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Trends at #DDW17: Robotics vs Mankind

26 October 2017

Various exhibitions and designers this year are providing a glimpse into the future of robots in our society. To what extent can technology be integrated in our lives? Will technology take over from people? What is the dividing line between a human and a robot?

There are countless speculations about how robotics could change society. The expectation is that within 30 years the majority of our jobs will have been taken by robots. The secondment agency for humans and robots Hubot anticipates this development. On 21 October the exhibition opened its doors under the guise of a secondment agency in the Eindhoven branch of MediaMarkt. Hubot is an initiative by Next Nature Network and it shows sixteen futuristic professions in which robots have not replaced humans. Through cooperation we can strengthen each other is the adage.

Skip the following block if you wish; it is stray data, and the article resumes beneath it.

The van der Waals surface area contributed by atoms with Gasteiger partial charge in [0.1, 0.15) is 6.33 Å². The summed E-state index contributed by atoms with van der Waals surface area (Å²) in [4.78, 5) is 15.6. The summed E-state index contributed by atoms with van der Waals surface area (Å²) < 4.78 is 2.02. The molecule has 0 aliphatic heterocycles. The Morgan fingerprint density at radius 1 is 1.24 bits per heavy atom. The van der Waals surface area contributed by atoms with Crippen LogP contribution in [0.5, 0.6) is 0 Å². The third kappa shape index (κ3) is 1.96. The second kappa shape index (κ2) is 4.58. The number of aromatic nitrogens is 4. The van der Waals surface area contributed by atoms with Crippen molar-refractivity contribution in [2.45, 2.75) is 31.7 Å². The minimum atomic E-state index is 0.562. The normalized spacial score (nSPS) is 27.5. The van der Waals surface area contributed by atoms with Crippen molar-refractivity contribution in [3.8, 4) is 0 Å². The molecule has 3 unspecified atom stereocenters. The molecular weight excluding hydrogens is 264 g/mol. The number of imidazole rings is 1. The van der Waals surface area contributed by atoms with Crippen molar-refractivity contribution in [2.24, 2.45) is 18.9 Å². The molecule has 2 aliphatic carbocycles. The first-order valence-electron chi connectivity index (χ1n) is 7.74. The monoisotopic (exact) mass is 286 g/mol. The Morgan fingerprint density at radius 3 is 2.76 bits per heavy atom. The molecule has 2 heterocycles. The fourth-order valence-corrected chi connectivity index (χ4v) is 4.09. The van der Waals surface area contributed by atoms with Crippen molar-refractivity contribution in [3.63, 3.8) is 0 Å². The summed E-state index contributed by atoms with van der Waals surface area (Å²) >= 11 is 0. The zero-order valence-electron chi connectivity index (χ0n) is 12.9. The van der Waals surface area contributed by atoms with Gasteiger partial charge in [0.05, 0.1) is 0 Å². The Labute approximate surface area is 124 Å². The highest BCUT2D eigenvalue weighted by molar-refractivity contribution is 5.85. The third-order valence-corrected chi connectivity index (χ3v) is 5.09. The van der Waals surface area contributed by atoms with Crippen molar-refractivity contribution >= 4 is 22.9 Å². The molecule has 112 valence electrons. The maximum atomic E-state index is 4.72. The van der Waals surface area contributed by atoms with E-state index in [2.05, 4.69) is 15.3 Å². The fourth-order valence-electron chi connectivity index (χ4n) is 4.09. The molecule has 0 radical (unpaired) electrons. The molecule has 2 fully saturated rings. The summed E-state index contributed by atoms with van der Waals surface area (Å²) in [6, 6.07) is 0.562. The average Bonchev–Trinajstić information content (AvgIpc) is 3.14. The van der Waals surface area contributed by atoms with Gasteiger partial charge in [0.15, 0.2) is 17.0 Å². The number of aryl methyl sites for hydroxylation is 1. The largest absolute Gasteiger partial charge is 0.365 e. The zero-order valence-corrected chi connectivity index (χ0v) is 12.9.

The exhibition Robotanica by Transnatural presents the project Tumbleweed by Shlomi Mir; an autonomous robot that collects data in the most desolate places on earth. This object provides scientists with insights into desert forming and into how factors like climate change, and quick-returns agriculture contribute to this. 

The Kickstarter projects Somnox world’s first sleep robot and Hugsy Home are two examples of technology that can improve our lives. Somnox is a cuddly toy to help you fall asleep and stay asleep that radiates sound, breathing rhythms and affection. Hugsy Home helps to extend the presence of parents in the case of new-born children where the parent cannot be present. Through recording the temperature, heartbeat and breathing rhythm of the parent and playing it back again later, the new born can be soothed. 

The Mind The Step programme, in which projects from three Dutch Universities of Technology are brought together, also includes various Robotic projects. Matthijs Otten, a TU Delft graduate, designed an autonomous swarming robot ‘Zebro’ that can comb through areas in search of survivors in the case of (natural) disasters. More technological and robotic innovations can be found in the Klokgebouw at the start-up valley ‘Radius’. Tumble is one of the projects that strengthens the human-product interaction in a smart home environment. Tumble pulse is a good example of this; an object that facilitates smart lighting and other technology through responding to touch.